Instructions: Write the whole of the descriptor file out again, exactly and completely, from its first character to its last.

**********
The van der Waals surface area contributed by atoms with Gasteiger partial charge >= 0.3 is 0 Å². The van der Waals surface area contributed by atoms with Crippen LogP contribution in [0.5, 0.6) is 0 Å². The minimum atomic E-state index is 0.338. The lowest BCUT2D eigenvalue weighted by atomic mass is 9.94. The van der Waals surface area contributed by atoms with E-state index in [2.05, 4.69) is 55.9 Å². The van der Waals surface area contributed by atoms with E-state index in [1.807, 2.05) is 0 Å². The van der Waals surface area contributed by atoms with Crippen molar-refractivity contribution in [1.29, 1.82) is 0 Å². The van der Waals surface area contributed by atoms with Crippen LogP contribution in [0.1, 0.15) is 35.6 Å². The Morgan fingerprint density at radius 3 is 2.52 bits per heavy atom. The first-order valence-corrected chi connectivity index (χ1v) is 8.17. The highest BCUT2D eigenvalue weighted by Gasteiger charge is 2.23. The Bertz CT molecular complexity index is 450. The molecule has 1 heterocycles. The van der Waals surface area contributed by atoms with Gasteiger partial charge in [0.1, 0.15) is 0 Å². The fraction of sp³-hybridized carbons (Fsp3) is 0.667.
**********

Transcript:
The van der Waals surface area contributed by atoms with Gasteiger partial charge >= 0.3 is 0 Å². The van der Waals surface area contributed by atoms with Crippen LogP contribution in [0.5, 0.6) is 0 Å². The minimum atomic E-state index is 0.338. The lowest BCUT2D eigenvalue weighted by atomic mass is 9.94. The van der Waals surface area contributed by atoms with E-state index in [2.05, 4.69) is 55.9 Å². The van der Waals surface area contributed by atoms with E-state index in [1.807, 2.05) is 0 Å². The van der Waals surface area contributed by atoms with Crippen molar-refractivity contribution in [1.29, 1.82) is 0 Å². The van der Waals surface area contributed by atoms with Crippen LogP contribution in [0.1, 0.15) is 35.6 Å². The Morgan fingerprint density at radius 3 is 2.52 bits per heavy atom. The first-order valence-corrected chi connectivity index (χ1v) is 8.17. The highest BCUT2D eigenvalue weighted by Gasteiger charge is 2.23. The Bertz CT molecular complexity index is 450. The molecule has 1 heterocycles. The van der Waals surface area contributed by atoms with Gasteiger partial charge in [0.1, 0.15) is 0 Å². The fraction of sp³-hybridized carbons (Fsp3) is 0.667.